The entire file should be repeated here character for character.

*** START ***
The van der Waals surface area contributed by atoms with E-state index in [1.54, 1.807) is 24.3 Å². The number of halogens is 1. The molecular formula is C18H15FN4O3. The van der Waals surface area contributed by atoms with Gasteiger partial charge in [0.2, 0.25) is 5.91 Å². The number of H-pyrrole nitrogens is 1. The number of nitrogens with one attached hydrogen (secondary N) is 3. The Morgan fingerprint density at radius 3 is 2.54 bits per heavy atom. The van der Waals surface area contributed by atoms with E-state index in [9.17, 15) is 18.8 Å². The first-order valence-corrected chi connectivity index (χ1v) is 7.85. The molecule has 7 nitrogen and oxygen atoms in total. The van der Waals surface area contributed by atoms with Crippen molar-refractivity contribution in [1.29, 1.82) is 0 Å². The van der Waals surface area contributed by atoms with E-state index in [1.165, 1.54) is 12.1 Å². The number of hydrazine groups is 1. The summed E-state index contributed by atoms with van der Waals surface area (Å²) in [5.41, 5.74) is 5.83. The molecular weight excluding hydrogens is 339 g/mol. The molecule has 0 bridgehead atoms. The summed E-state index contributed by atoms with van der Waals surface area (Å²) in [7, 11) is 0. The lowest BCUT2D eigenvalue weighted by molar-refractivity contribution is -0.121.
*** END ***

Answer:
The van der Waals surface area contributed by atoms with E-state index in [1.54, 1.807) is 24.3 Å². The number of halogens is 1. The molecular formula is C18H15FN4O3. The van der Waals surface area contributed by atoms with Gasteiger partial charge in [0.2, 0.25) is 5.91 Å². The number of H-pyrrole nitrogens is 1. The number of nitrogens with one attached hydrogen (secondary N) is 3. The Morgan fingerprint density at radius 3 is 2.54 bits per heavy atom. The van der Waals surface area contributed by atoms with E-state index in [9.17, 15) is 18.8 Å². The first-order valence-corrected chi connectivity index (χ1v) is 7.85. The molecule has 7 nitrogen and oxygen atoms in total. The van der Waals surface area contributed by atoms with Crippen molar-refractivity contribution in [1.29, 1.82) is 0 Å². The van der Waals surface area contributed by atoms with E-state index in [1.165, 1.54) is 12.1 Å². The number of hydrazine groups is 1. The summed E-state index contributed by atoms with van der Waals surface area (Å²) in [5.41, 5.74) is 5.83. The molecular weight excluding hydrogens is 339 g/mol. The molecule has 0 bridgehead atoms. The summed E-state index contributed by atoms with van der Waals surface area (Å²) in [7, 11) is 0. The lowest BCUT2D eigenvalue weighted by molar-refractivity contribution is -0.121.